Some days, you can’t think straight, or in any other direction.
Some days, you take worries to the horse races, you go there to get away from idiots and responsibilities. Some days, you have ten minutes to handicap a ten-horse toss-up. Sometimes you have $33, period.
Everybody needs a leg up occasionally, a hand, a good mind: Help.
When you’re looking for a car, you check with Carfax or Consumer’s Digest. When you’re thinking about a companion, check the bloodline. When you’re thinking about anything else, there’s the Better Business Bureau.
When you need somebody to help you with a horse race, how do you pick a picker?
Here’s a checklist of some things to think about when it comes to leaning on a handicapper.
With the best-known handicappers, it’s always something beyond a rotten pick when a horse runs fifth, a bad ride, usually.
After Ice Box closed fast to finish on the same side of the track with the winner at the Belmont, those picking this horse to win had excuses ranging from equipment failure to riding miscalculation. Mainly the selection of a deep closer to run at, and pass, average fractions at a mile and a half, was a fundamental handicapping error.
The only thing wrong with making a lousy pick now and again is a reluctance to stand up to the mistake. Bad picks are more obvious than bad rides. If a handicapper won’t admit to having been dumb, he or she is apt to be that again.
Picking winners and losers is a streaky proposition.
Many of the more famous handicappers have successes rooted deep in the past, the time he or she went in with 17 others and hit the $450,000 Pick Six at where ever. Hindsight behind the last few big races isn’t worth much. A handicapper going through an extreme, hot or icy, makes for a good partner now and again.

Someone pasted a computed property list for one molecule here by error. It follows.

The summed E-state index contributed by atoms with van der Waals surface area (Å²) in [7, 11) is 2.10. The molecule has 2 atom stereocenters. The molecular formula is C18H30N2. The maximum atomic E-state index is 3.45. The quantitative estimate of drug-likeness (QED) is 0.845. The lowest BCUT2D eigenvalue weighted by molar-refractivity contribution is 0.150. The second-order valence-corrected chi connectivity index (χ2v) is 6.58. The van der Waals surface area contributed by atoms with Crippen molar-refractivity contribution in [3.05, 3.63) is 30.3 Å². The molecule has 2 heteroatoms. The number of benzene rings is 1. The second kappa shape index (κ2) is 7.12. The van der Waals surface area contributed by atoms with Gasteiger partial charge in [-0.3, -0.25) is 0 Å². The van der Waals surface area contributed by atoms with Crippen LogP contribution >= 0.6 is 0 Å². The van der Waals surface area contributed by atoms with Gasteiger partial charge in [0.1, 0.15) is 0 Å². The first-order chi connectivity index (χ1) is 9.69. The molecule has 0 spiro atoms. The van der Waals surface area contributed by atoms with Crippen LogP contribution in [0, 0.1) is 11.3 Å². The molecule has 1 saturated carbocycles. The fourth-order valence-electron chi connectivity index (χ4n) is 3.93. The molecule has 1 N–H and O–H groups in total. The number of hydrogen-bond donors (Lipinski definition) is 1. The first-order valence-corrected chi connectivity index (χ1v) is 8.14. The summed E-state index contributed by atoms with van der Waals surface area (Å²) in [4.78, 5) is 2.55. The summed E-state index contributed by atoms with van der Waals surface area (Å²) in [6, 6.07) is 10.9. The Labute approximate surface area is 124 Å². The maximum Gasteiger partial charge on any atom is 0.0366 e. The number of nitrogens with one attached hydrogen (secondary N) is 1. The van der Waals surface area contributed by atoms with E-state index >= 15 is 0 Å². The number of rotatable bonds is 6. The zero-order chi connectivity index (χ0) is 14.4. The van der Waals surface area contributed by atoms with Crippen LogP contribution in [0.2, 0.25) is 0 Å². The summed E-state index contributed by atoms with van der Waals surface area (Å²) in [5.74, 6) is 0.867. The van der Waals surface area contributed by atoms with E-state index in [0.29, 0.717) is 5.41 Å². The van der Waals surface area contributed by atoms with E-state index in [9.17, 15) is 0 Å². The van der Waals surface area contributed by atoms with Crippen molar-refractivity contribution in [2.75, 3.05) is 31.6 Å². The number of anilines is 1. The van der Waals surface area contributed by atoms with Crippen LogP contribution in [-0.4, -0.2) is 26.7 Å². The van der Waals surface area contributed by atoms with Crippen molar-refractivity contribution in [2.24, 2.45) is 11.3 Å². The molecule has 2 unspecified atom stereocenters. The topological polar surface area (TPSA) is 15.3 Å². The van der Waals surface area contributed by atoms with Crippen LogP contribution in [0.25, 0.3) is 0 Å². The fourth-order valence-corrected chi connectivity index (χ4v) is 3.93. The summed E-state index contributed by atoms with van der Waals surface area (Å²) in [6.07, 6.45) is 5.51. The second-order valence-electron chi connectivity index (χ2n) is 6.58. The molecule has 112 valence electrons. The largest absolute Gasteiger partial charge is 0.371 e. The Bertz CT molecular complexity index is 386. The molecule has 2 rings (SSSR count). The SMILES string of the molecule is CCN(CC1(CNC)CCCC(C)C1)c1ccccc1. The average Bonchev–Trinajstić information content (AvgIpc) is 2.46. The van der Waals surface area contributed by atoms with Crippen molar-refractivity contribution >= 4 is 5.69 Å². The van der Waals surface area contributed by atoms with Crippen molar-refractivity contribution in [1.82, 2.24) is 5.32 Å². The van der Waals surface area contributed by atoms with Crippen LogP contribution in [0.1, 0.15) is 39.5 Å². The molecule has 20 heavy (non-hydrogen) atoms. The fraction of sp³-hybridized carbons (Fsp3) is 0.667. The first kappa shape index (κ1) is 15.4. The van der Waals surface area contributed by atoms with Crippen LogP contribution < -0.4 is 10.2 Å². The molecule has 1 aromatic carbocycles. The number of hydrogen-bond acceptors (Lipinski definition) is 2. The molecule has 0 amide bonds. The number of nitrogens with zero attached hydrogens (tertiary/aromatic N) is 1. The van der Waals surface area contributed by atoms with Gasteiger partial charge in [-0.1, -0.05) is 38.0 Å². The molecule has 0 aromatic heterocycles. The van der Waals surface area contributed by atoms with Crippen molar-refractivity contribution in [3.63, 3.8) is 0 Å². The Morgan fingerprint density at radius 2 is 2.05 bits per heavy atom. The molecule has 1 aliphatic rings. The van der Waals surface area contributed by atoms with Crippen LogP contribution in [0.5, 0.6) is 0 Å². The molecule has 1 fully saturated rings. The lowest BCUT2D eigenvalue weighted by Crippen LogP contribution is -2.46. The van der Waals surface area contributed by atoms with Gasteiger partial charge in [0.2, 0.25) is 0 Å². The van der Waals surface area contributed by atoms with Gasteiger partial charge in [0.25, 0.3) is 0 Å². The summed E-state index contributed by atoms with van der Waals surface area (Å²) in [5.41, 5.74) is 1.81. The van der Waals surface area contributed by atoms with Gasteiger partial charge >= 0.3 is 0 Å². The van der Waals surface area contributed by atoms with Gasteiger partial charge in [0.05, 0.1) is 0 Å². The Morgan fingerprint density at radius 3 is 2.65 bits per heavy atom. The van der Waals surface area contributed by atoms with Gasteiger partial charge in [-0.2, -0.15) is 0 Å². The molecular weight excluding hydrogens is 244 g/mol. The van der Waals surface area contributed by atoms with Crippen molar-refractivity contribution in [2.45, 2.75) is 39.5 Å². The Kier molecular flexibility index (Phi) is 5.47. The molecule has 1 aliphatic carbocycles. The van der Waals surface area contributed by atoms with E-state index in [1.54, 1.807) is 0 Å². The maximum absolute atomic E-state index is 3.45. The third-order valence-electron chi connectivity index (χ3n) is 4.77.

Listen to somebody who takes a shot at a price now and again and is in the race.
In the time we have been getting together here for thoughts about horse racing and the like, the development of which I am most proud is the absence of “value” handicapping from most national discussions.
“Value” handicapping is similar to having somebody grab your ankles and lower you into a huge garbage bin in search of erroneously discarded winning tickets, down amongst the chili dog leftovers.
“Value” handicapping is where a person who is getting pounded says the best horse is not going to pay enough to get me out of this dreadful hole, so what I am going to do is play some below average 15-1 shot and hope the rest of them get tangled up so I can get close to even.
Pick winners, not prices.
Sometimes higher odds should put you on a horse, not chase you off, because prices are set by that guy over there behind the beer bottles.
If you can’t separate two or three horses, bet more, or watch the race for its aesthetic values.
The best pick I have made in a week or so was a 25-1 horse that ran third.
So I lost. I was close, which might turn into money next time.
Pickers who are almost right with price horses are to be considered.
Free is best
Pay for a pick only if you get a partial rebate on losers.
Get the picker’s pledge
That is to play what you tout.
There’s a local sports talk radio buffoon who gave a Super Bowl winner pick, and an over-under pick, both of which lost in uncontested fashion. This guy comes on the day after to say that he actually had a pretty good Super Bowl, hitting a few proposition bets, like the coin flip and who got the first holding penalty, skillful handicapping elements like that.
Saying you won behind closed doors is garbage.
Go against TV pickers
It’s nothing personal. TV pressure tends to locks up a handicapper.
When you print a pick, you can say Drosselmeyer is the key to the tri box and remain as cool as the other side of a cucumber. When you’re on TV, you’re like Albert Brooks in “Broadcast News,” you’re swimming in worry, you find yourself leaning farther and farther to the right until you’re all over the 6-5 favorite, as written picks on a 25-1 shot won’t wind up on YouTube, the way something visual might.
In the history of great jockeys doing great color TV horse race analysis, has one ever hit a pick?
Originally Posted on ESPN
By Jay Cronley